Using a rifle or handgun to protect your camelids from these animals can also be effective, as long as you remember two things.
- Some bears are on various protected lists due to being endangered. Shooting any endangered species is prohibited unless it’s self-defense. Even then, it’s probably going to be a major legal issue.
- It’s illegal to hunt bears in many US states.
Be prepared for bears – especially if you live in an area where there are bears.
Snakes, Alpacas, and Llamas
Non-poisonous snakes aren’t a problem; poisonous snakes are the problem. Keep safe snakes around and ward off the dangerous ones.
Llamas and alpacas are super inquisitive creatures. If they saw a new creature, then chances are they would mindlessly approach it and lower their heads to inspect it. This is a problem if the creature in question is a poisonous snake, which would then lead to a lethal bite to the muzzle or mouth.
The scenario I just painted is quite common with camelids and poisonous snakes. If quick action isn’t taken and treatment isn’t administered, then your alpaca or llama can die soon after.
Lots of alpacas and llamas have been lost to snakebites, specifically rattlesnake bites. You can lower your chances of suffering such a loss by knowing the following points.
- Know what snake bit your animal and where the bite is.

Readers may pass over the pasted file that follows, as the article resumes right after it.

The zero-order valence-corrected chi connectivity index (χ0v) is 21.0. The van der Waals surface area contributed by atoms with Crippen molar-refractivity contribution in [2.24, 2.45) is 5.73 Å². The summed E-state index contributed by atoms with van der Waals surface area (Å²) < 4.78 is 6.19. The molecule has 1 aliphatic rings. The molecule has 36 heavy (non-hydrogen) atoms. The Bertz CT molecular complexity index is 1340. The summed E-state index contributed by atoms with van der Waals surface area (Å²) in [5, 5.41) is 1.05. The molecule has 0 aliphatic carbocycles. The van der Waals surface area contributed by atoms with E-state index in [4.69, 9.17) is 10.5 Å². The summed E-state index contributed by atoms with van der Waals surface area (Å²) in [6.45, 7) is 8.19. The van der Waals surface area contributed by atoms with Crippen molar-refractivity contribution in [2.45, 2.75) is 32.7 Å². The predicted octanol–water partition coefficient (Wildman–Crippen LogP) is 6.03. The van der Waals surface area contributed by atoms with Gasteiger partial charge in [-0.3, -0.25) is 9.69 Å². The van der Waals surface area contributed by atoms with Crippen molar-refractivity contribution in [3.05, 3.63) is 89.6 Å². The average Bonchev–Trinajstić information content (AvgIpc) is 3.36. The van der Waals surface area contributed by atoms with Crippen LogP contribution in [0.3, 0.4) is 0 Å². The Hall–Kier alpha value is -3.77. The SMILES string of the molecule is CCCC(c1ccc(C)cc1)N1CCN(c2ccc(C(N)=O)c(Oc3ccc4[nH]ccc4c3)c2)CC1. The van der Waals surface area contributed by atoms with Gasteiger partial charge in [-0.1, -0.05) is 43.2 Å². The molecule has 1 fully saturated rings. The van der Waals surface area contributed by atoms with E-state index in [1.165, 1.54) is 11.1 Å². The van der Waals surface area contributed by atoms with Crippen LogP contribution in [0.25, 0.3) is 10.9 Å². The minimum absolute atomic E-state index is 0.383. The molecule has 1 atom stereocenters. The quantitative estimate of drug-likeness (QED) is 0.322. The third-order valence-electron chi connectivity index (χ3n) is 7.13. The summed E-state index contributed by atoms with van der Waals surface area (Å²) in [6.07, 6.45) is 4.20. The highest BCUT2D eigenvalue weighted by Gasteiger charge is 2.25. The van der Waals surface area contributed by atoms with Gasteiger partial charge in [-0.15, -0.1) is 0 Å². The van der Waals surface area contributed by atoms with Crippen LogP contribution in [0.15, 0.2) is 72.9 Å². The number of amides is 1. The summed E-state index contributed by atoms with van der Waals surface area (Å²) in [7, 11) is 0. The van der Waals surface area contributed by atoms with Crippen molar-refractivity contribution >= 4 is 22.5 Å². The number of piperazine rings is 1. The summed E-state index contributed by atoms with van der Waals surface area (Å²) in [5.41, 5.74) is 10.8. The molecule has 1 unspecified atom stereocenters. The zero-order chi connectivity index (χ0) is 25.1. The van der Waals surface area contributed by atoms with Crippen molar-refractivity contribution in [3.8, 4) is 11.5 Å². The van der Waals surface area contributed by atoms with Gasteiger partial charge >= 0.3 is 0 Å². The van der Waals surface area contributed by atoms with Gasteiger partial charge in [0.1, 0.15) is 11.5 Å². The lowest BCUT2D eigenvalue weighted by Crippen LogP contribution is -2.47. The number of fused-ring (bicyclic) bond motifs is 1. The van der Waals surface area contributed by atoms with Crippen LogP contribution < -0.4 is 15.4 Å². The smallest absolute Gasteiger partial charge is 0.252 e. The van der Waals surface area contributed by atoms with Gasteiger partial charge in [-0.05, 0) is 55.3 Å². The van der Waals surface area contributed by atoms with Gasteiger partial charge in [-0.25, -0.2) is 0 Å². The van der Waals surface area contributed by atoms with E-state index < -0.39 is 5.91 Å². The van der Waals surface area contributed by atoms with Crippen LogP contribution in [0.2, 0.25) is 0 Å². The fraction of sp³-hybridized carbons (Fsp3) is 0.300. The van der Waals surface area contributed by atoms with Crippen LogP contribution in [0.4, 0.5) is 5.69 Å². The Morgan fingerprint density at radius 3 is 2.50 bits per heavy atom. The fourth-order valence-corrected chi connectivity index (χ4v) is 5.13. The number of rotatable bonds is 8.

- If you ever suspect a poisonous snake bite, call your vet immediately.
Some camelid owners have reported success in saving their animals by making sure to do two more things. I haven’t personally tried these things, but they do line up with the people-based medicine I used while working as a nurse in emergency medicine.
- If your camelid ever gets bitten on the muzzle by a snake, get two round hair curlers and insert them into its nose. This is to ensure that its airways remain open during the swelling. You might have to use some tape to hold it in place.
- Provide your animal with some food and water and get it eaten and drank. Doing this would help flush its system and dilute the toxins.
- These tips are to be applied before a vet gets on the scene or while you’re trying to get your alpaca or llama to a veterinary clinic.
Again, I haven’t used these tips, but I’ve seen them in my research.
Prevention is going to be key here. In my area, most venomous snakes stick to the mountains or other areas where there aren’t other snakes already.
So, if you can keep a few “safe” garden snakes in your yard? That’ll help prevent venomous snakes from moving into your yard. And that can help prevent your camelids from getting a fatal snake bite.
Coyotes and Camelids
Alpacas and llamas can easily chase off a single, fully-grown coyote. It gets more questionable if the coyotes are in a pack.